ReplyDelete
  2. gee Sal- your grandparents? Awkward. Great that your dads cancer hasn't spread.

    ReplyDelete
  3. Good news good news.

    YEs I undertand the results of the different treatments. But yes there is alternatives to just intercourse... Still all complicated and stuff to decide.

    Just pleased the news more good than not so good.

    ReplyDelete
  4. Good news about your Dad. Playing it forward refers to: When batting, a striker may try to play a ball off his front foot, a good strategy against an over-pitched ball. When things are going tough you don't back off but move forward to meet them. Sounds very positive to me. Cherrie

    ReplyDelete
  5. That's great news about your Dad Sal. Your Dad sounds like a great man and it's good for the two of you to be able to talk so openly together. I'm not sure how I would handle those sorts of conversations with my Dad, he's a man of few words. Take care and I'm glad to hear that things are sounding positive. xo

    ReplyDelete
  6. Great news Sally.
    I was also one of those kids who was well aware her parents did it on more than two occasions.
    And 3 young children or not, much exposure or not, raging sex life or not it's always a bit weird talking with your parents about sex, especially dads I think.
    But as awkward as it is, but like you said it's nice to know you don't loose the drive when you're older and that my parents still after all this time want to be intimate xo
    PS remind me sometime I must tell you a funny story re me and my dad very relevant to this post!

    ReplyDelete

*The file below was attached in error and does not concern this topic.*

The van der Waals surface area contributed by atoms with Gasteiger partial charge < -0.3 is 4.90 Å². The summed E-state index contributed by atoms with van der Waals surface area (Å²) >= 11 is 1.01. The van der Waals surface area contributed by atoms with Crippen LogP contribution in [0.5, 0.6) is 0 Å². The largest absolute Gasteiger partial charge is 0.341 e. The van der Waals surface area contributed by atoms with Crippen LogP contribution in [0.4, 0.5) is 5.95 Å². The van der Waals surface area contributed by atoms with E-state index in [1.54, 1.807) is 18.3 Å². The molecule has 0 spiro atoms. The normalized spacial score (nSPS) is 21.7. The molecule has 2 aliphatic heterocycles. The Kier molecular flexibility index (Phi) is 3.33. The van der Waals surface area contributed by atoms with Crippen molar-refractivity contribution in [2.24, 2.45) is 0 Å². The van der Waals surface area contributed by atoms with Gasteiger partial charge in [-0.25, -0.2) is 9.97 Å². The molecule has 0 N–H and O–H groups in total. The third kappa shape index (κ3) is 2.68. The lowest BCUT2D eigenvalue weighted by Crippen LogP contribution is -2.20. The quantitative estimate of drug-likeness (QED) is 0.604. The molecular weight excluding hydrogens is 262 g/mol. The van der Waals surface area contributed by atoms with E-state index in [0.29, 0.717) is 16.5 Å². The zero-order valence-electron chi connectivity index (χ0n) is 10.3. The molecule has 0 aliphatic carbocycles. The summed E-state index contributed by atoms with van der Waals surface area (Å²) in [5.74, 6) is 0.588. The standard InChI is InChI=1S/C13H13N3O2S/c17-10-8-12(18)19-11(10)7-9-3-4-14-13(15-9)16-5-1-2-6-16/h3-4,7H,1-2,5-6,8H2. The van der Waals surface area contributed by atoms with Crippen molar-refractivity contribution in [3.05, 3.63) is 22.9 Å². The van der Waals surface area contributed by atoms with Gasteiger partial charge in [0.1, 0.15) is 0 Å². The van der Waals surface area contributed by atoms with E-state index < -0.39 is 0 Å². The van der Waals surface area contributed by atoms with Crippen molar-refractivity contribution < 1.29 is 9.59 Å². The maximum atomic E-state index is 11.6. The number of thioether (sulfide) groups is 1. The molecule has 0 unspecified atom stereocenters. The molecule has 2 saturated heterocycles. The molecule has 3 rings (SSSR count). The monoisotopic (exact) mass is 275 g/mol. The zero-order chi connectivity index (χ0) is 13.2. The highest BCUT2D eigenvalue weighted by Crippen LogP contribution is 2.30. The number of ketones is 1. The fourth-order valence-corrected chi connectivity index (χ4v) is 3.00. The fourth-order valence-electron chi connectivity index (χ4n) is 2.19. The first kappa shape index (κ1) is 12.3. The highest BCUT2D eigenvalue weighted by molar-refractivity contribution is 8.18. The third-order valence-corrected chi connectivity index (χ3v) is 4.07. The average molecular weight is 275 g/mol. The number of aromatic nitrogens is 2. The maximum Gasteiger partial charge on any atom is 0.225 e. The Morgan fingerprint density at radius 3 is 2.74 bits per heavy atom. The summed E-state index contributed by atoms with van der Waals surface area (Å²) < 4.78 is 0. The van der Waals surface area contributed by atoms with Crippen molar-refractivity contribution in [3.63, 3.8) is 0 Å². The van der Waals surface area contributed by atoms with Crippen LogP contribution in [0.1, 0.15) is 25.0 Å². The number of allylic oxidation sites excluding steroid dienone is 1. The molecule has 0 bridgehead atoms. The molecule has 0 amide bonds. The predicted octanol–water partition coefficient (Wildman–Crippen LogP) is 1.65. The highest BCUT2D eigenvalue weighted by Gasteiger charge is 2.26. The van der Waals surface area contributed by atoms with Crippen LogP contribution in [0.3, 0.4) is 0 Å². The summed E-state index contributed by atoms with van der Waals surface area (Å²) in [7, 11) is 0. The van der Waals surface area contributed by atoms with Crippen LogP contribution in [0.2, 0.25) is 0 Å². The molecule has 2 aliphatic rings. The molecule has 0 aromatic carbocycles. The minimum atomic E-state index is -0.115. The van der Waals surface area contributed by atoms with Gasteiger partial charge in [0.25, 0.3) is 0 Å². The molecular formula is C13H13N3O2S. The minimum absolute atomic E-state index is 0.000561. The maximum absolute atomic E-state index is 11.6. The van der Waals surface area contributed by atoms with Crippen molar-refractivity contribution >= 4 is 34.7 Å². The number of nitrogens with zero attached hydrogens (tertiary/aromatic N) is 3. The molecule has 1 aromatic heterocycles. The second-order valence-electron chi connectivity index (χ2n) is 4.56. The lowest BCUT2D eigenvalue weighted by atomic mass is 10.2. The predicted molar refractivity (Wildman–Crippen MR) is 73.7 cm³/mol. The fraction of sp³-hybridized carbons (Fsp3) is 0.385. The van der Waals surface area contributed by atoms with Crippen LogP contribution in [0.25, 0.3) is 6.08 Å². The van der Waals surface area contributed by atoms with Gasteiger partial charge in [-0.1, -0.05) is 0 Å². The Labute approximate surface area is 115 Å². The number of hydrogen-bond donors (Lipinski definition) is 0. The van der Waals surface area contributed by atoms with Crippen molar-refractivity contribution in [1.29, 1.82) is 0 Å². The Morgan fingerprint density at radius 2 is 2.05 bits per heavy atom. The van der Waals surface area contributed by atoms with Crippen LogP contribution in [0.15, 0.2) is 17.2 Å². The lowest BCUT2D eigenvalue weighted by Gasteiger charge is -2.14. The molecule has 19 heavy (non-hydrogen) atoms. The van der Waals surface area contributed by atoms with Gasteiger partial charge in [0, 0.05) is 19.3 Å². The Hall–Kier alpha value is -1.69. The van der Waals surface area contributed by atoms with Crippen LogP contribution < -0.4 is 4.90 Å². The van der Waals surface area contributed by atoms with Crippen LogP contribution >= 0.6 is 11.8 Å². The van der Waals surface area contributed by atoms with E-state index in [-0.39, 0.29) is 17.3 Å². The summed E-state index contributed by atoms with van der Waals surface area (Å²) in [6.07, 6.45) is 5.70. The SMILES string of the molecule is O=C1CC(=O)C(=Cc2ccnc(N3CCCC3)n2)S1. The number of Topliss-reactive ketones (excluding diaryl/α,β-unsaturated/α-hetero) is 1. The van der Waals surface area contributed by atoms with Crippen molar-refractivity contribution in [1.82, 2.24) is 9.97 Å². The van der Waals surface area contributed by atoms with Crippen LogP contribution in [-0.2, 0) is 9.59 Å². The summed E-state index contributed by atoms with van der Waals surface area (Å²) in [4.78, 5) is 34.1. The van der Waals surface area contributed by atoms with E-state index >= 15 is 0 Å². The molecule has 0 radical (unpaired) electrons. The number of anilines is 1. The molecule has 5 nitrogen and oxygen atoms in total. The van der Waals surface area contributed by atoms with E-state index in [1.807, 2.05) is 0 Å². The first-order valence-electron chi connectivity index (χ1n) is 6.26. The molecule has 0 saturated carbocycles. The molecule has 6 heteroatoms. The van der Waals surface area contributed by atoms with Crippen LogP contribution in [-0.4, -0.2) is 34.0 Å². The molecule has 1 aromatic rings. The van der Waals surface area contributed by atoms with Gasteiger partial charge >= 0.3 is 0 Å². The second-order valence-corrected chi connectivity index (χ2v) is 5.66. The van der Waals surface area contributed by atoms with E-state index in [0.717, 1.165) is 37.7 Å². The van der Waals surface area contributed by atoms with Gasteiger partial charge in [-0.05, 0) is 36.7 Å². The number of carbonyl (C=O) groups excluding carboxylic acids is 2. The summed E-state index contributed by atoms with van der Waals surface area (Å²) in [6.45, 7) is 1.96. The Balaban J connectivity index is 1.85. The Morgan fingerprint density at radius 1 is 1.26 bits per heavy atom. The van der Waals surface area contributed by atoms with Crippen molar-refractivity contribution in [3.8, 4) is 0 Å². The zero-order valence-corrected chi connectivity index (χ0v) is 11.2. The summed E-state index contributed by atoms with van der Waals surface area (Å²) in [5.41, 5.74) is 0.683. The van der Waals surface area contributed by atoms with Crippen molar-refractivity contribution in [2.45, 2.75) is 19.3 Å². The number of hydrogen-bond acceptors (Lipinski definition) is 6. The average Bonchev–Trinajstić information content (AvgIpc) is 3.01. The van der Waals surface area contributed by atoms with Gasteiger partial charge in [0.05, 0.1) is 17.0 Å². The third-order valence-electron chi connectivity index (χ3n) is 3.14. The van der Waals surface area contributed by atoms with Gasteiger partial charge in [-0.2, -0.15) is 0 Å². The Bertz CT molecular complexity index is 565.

7. Great News Sal about ya Dad, he still has a way to go tho, will say a little pray that it will only be six weeks out.

    Glad your parents are still together and 'doin it' ;)

    ReplyDelete
  8. So pleased to hear the news about your Dad Sal!

    I have to admit, I'm with many of the others re the grandparents.. eek!

    Hah, the word verification is 'frang' - quite fitting if you added an 'er'

    ReplyDelete
  9. Love your boldness Sal. Not a prude, are you?I'm so glad my own dad didn't venture into these issues when he was going through treatment, I the cancer is contained. I assume that means he'll have a little while before treatment needs to be settled on. Dad found brachytherapy really good, non-intrusive, felt fine physically. I think their sex life is still the same!!

    As for three kids and sex lives... this is where we find early morning ABC TV comes in handy :)

    ReplyDelete
  10. That is great news about your dad Sal. It is hard to make big decisions like that but at least he can talk openly about it all. My dad tells me some things sometimes and I have to admit its a need to know sort of feeling...like I didn't need to know! Where does the line in the sand get drawn? Lets hope our kids can be as open with us....

    ReplyDelete
  11. That is great news about your Dad. It must be such a relief at least having some more info after the shock of the initial diagnosis. I love that you can talk about all these things wth your Dad. Hope all goes well from here.

    ReplyDelete

Thanks for taking the time to leave a comment.